Here's the other chickweed- Mouse-ear Chickweed (Cerastium vulgatum). It's fuzzier than regular chickweed and not so crisp-looking, and tends to grow into unsightly clumps which are, however, easy to remove. So many garden weeds are pretty when they're examined up close, though. I s'ppose that's why one should always leave enough time to look for beauty. Or at least pause a moment to appreciate it before consigning it to the weed-pile.
The Fringe-Tree (Chionanthus virginicus) is blooming, now. I missed it, last year- it's in a part of the woods I don't frequent, so when I noticed my neighbor's blooming I went down to see mine. It's not as full as it used to be- it's grown tall and spindly, and the flowers are at the very top. It smells so fragrant that I can smell it long before I see it. It's in the olive family.
The wild Easter lilies, also known as Atamasco or Zephyr lilies (Zephyranthes atamasca) are blooming in the swamp! They grow on tall stems with a tendency to sprawl, and have a profusion of leaves nearly indistinguishable from stems which grow in a messy mop all over the ground. The flowers are six-petaled, pure white and tinged with pink as they age. They smell like burnt plastic and don't last very long when cut. They give an ethereal beauty to little hidden spots in the woods.

Maple-leafed viburnum (Viburnum acerifolium) is a shrub with maple-like leaves and heads of pretty, tiny white flowers that smell like garbage.
This plant (Hexastylis arifolia) is known by many names, all of which are surprisingly relevant and accurate. I usually think of it as Hexastylis and refer to it as wild ginger, on account of the pleasantly gingery smell of its foliage. It is also called Little Brown Jug, referring to the peculiar shape of its flowers (visible at the base of the plant). Heartleaf is a more general name for many different species, some of which are threatened or endangered. This particular species is common and widespread. I have located a couple of the endangered ones.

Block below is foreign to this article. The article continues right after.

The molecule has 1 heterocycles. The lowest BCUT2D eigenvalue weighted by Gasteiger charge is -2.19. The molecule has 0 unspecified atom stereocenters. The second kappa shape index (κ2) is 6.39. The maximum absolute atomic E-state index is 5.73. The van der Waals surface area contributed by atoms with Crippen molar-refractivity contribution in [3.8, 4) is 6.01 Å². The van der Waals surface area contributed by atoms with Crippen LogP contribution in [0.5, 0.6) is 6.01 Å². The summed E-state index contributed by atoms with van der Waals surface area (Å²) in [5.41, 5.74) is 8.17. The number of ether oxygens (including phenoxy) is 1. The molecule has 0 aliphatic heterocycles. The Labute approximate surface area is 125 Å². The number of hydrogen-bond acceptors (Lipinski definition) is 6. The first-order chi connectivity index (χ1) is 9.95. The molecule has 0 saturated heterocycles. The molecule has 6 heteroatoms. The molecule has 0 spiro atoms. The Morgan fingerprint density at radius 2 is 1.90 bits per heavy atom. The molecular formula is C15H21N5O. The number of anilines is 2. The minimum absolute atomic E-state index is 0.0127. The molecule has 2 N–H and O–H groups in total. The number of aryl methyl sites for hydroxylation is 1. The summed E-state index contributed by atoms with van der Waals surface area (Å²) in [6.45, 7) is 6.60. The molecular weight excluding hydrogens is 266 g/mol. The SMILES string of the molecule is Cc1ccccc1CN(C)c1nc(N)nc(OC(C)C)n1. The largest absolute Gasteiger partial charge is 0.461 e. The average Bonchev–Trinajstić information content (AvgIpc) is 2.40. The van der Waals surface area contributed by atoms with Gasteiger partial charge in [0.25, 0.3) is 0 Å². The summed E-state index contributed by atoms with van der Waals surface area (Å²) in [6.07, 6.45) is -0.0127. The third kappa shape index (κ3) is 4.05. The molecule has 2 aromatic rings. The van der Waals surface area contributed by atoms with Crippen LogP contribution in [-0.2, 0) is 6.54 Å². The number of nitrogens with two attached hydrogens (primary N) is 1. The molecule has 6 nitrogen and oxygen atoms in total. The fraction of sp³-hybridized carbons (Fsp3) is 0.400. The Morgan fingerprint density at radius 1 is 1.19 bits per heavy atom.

Indian Strawberry (Potentilla indica) is actually from India. It's very weedy. The berries are edible but tasteless. The same can be said of many genetically engineered strawberries from California.
Yellow Wood Sorrel (Oxalis stricta)is another common European introduction. The leaves can be eaten in moderation, and get their sour taste from the oxalic acid that will disagree with you if you eat too much. I saw a recipe for cream-of-sorrel soup that I intend to try sometime.
Flowering Dogwood (Cornus florida)is about finished, now- it bloomed just in time for Easter, this year. In the past ten years a fungus has killed a sad percentage of the trees, including a particularly beautifully shaped one in the front yard, but the remaining trees seem to be healthy. This picture is from two years ago. The four white "petals" are correctly known as bracts; the actual flowers are the little yellow ones in the center inflorescence.

There are several other things blooming, including at least five species of grasses and a hawkweed, but I haven't identified all of them yet, so I'll post them separately. I miss the crested dwarf irises- there were two colonies when I first moved here, but they haven't bloomed for seven years or so and have all but died out. I was pleased to find that the wild geranium didn't get killed by the sled run my siblings cut wantonly into the woods, and to discover some new patches of cranefly orchids. I'll post pictures as new things come into bloom. ^_^


  1. I'm amazed how many plants you have that we have too! We have the very same species of purple violet growing in our lawn, and oxalis and speedwell, and some others in other places around here. The white violet looks very different from any I've seen, though. I wonder if it's hardy here.

  2. I was recently on a creek walk and saw the most interesting's too difficult to describe to find with the internet, unfortunately.

    It had a tiny, flimsy, but upright green stem with little threadlike branches that drooped to hold the flowers on the ends.

    The flowers were small, white, and shaped like overlarge V's. They made me think of teeth, but when turned upside-down they were reminiscent of angels. Looking closely I saw a fine seam like they were made of two bowl-shaped V's stuck back-to-back so that the inside would be hollow; I suppose that was an indication that they had not opened up yet.

    Do you know what these are? I didn't take a picture, unfortunately, but one of my friends may have. I'll ask for it if you need to see what I'm describing.

  3. Gabriel- yeah, oxalis and speedwell are pretty widely distributed.

    Ceff- off the top of my head, Dutchman's Breeches? If it's not, I'd need a picture to be sure.

  4. Speaking of foliage, will you be sure to get us a picture if you see any burning bushes?